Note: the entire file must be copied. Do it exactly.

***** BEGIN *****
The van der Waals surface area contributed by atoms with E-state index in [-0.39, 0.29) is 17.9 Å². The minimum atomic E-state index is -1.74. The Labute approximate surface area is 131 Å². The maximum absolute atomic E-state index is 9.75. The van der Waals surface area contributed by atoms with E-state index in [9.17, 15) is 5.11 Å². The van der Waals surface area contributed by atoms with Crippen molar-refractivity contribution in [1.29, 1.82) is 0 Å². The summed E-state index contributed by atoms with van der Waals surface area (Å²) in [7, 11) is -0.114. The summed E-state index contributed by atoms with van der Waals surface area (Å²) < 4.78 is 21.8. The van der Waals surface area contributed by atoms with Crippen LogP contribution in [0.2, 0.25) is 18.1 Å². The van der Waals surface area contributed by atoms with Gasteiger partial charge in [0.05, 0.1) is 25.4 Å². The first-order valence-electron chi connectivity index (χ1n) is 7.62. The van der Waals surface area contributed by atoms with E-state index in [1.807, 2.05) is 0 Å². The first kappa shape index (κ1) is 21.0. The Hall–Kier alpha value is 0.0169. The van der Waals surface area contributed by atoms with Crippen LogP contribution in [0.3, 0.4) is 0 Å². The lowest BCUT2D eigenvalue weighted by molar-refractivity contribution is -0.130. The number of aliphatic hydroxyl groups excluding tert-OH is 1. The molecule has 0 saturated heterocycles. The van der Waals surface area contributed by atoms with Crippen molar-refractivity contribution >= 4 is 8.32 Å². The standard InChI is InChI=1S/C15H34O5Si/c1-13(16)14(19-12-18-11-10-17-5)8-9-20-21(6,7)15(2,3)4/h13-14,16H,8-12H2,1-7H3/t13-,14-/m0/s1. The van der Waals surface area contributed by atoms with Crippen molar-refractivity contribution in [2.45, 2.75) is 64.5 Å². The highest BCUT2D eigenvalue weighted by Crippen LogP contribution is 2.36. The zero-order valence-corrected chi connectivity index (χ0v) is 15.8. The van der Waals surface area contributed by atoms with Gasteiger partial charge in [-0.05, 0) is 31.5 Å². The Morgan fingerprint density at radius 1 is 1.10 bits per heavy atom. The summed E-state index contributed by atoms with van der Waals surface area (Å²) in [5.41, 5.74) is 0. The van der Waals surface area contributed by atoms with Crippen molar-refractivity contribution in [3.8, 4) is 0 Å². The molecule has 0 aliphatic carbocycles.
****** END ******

The van der Waals surface area contributed by atoms with E-state index in [-0.39, 0.29) is 17.9 Å². The minimum atomic E-state index is -1.74. The Labute approximate surface area is 131 Å². The maximum absolute atomic E-state index is 9.75. The van der Waals surface area contributed by atoms with E-state index in [9.17, 15) is 5.11 Å². The van der Waals surface area contributed by atoms with Crippen molar-refractivity contribution in [1.29, 1.82) is 0 Å². The summed E-state index contributed by atoms with van der Waals surface area (Å²) in [7, 11) is -0.114. The summed E-state index contributed by atoms with van der Waals surface area (Å²) < 4.78 is 21.8. The van der Waals surface area contributed by atoms with Crippen LogP contribution in [0.2, 0.25) is 18.1 Å². The van der Waals surface area contributed by atoms with Gasteiger partial charge in [0.05, 0.1) is 25.4 Å². The first-order valence-electron chi connectivity index (χ1n) is 7.62. The van der Waals surface area contributed by atoms with E-state index in [1.807, 2.05) is 0 Å². The first kappa shape index (κ1) is 21.0. The Hall–Kier alpha value is 0.0169. The van der Waals surface area contributed by atoms with Crippen LogP contribution in [0.3, 0.4) is 0 Å². The lowest BCUT2D eigenvalue weighted by molar-refractivity contribution is -0.130. The number of aliphatic hydroxyl groups excluding tert-OH is 1. The molecule has 0 saturated heterocycles. The van der Waals surface area contributed by atoms with Crippen molar-refractivity contribution >= 4 is 8.32 Å². The standard InChI is InChI=1S/C15H34O5Si/c1-13(16)14(19-12-18-11-10-17-5)8-9-20-21(6,7)15(2,3)4/h13-14,16H,8-12H2,1-7H3/t13-,14-/m0/s1. The van der Waals surface area contributed by atoms with Crippen molar-refractivity contribution in [2.45, 2.75) is 64.5 Å². The highest BCUT2D eigenvalue weighted by Crippen LogP contribution is 2.36. The zero-order valence-corrected chi connectivity index (χ0v) is 15.8. The van der Waals surface area contributed by atoms with Gasteiger partial charge in [-0.05, 0) is 31.5 Å². The Morgan fingerprint density at radius 1 is 1.10 bits per heavy atom. The summed E-state index contributed by atoms with van der Waals surface area (Å²) in [5.41, 5.74) is 0. The van der Waals surface area contributed by atoms with Crippen molar-refractivity contribution in [3.8, 4) is 0 Å². The molecule has 0 aliphatic carbocycles.